ECHO FACTSHEET Haiti earthquake response - European Commission

Working on Linking Relief, Rehabilitation and Development (LRRD) to facilitate the transition between the short term emergency and recovery interventions and.
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ECHO FACTSHEET

Haiti earthquake response

shortage Facts & Figures

€213 million in humanitarian assistance in Haiti since 2010

€100 million in 2010 for emergency assistance after the earthquake

ECHO is the European Union’s Humanitarian Aid and Civil Protection department and comes under the responsibility of Kristalina Georgieva, European Commissioner for International Cooperation, Humanitarian Aid and Crisis Response.

Cash for Work activities to remove rubble and support the livelihood of earthquake victims. EC/ECHO/S.P.Díaz

Key messages 

In 2010, following the earthquake, ECHO allocated €100 million to provide emergency assistance to the victims of the earthquake. Most commonly this aid covered basic needs such as food, water, sanitation, basic shelter and health care.



Throughout 2011 and 2012, ECHO continued to address the humanitarian needs of the victims of the earthquake. A strong focus has been put on helping people still living in camps return or relocate to permanent housing in neighborhoods equipped with basic services and public facilities, and sometimes provide rental support while families get back on their feet.



Working on Linking Relief, Rehabilitation and Development (LRRD) to facilitate the transition between the short term emergency and recovery interventions and longer term development is part of ECHO's strategy.

European Commission – Humanitarian Aid and Civil Protection B-1049 Brussels, Belgium Tel.: (+32 2) 295 44 00 [email protected] For further information please contact Isabel Coello, ECHO's Regional Information Officer for Latin America: [email protected] Website: http://ec.europa.eu/echo

ECHO Factsheet Haiti – April, 2013

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Background Haiti is the poorest country of the Americas. Before the earthquake, 77% of people lived with less than 2 USD/day and 60% had no access to health care. Haiti is also a highly disaster prone one, especially to tropical cyclones, floods, mudslides and earthquakes. Climate change, deforestation, topography, poverty and lack of investments make the population of Haiti especially vulnerable. On January 12, 2010, a 7.0 degree earthquake devastated the country. It killed 222,750 people, displaced 1.5 million, and left 313,000 houses damaged or destroyed. It is seen as the most destructive urban disaster of recent history, with total damages worth an estimated USD 7.9 billion, equivalent to 120% of Haiti’s GDP.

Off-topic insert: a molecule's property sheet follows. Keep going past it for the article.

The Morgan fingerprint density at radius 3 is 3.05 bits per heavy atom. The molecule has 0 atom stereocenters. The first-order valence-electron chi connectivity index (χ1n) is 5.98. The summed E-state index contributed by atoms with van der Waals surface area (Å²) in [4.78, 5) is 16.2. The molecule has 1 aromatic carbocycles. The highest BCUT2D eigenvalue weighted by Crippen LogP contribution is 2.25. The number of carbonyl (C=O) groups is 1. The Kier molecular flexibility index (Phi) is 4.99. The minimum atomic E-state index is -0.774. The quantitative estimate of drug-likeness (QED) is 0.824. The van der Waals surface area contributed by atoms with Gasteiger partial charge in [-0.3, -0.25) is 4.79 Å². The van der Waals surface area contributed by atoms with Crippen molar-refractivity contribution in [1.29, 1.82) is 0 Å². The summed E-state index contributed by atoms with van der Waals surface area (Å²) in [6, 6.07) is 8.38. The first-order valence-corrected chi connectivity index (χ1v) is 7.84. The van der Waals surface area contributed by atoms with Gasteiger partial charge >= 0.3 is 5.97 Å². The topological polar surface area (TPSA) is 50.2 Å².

The European Union's Humanitarian Response ECHO reacted swiftly to the earthquake and devoted in the emergency phase €100 million (2010) to fund projects in key areas such as shelter, health, nutrition, water and sanitation or food assistance, extending also the assistance to the families outside Port-au-Prince who were hosting victims of the earthquake. It was a massive humanitarian operation. With ECHO funding, humanitarian organisations carried out a wide range of emergency operations, like the provision of Ready to Eat Meals, an unprecedented cash for work program oriented to rubble removal, mobile clinics, healthcare and operating units, support to orthopedics, prosthetics and physiotherapy programs. Following the earthquake, ECHO addressed also agricultural recovery with seeds and tools, treated acute malnutrition in settlements, distributed safe water, worked on springs and water sources rehabilitation, and provided psychosocial support for children, people in camps and affected population. The EU civil protection mechanism was also activated and 25 European countries were involved in providing, among others, 12 urban search and rescue teams, 38 medical teams and supplies, 2 field hospitals, 6 water sanitation units and 2,334 tents for approximately 20,000 people. EU also co-financed costs of transporting assistance, one of the important functions of the EU's Civil Protection Mechanism. Post emergency The earthqua